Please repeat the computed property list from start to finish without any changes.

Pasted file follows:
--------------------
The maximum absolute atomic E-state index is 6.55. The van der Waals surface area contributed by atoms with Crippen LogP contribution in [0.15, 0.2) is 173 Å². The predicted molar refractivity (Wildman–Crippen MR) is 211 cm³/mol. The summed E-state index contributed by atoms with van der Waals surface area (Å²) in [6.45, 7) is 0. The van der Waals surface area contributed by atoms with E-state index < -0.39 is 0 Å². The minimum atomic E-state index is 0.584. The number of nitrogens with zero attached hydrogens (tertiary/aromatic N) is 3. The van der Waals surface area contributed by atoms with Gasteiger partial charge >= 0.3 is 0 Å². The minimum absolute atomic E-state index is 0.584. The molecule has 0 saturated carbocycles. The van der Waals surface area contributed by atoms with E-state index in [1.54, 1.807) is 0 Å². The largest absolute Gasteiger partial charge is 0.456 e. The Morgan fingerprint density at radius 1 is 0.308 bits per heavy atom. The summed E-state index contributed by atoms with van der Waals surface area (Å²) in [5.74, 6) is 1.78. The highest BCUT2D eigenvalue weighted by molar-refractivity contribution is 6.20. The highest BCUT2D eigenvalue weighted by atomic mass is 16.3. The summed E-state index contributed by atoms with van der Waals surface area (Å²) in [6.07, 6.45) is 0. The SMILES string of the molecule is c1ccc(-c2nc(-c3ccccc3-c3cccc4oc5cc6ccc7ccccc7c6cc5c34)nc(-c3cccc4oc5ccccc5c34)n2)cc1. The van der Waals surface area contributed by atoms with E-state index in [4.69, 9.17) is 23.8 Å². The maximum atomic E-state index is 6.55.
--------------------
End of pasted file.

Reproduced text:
The maximum absolute atomic E-state index is 6.55. The van der Waals surface area contributed by atoms with Crippen LogP contribution in [0.15, 0.2) is 173 Å². The predicted molar refractivity (Wildman–Crippen MR) is 211 cm³/mol. The summed E-state index contributed by atoms with van der Waals surface area (Å²) in [6.45, 7) is 0. The van der Waals surface area contributed by atoms with E-state index < -0.39 is 0 Å². The minimum atomic E-state index is 0.584. The number of nitrogens with zero attached hydrogens (tertiary/aromatic N) is 3. The van der Waals surface area contributed by atoms with Gasteiger partial charge >= 0.3 is 0 Å². The minimum absolute atomic E-state index is 0.584. The molecule has 0 saturated carbocycles. The van der Waals surface area contributed by atoms with E-state index in [1.54, 1.807) is 0 Å². The largest absolute Gasteiger partial charge is 0.456 e. The Morgan fingerprint density at radius 1 is 0.308 bits per heavy atom. The summed E-state index contributed by atoms with van der Waals surface area (Å²) in [5.74, 6) is 1.78. The highest BCUT2D eigenvalue weighted by molar-refractivity contribution is 6.20. The highest BCUT2D eigenvalue weighted by atomic mass is 16.3. The summed E-state index contributed by atoms with van der Waals surface area (Å²) in [6.07, 6.45) is 0. The SMILES string of the molecule is c1ccc(-c2nc(-c3ccccc3-c3cccc4oc5cc6ccc7ccccc7c6cc5c34)nc(-c3cccc4oc5ccccc5c34)n2)cc1. The van der Waals surface area contributed by atoms with E-state index in [4.69, 9.17) is 23.8 Å². The maximum atomic E-state index is 6.55.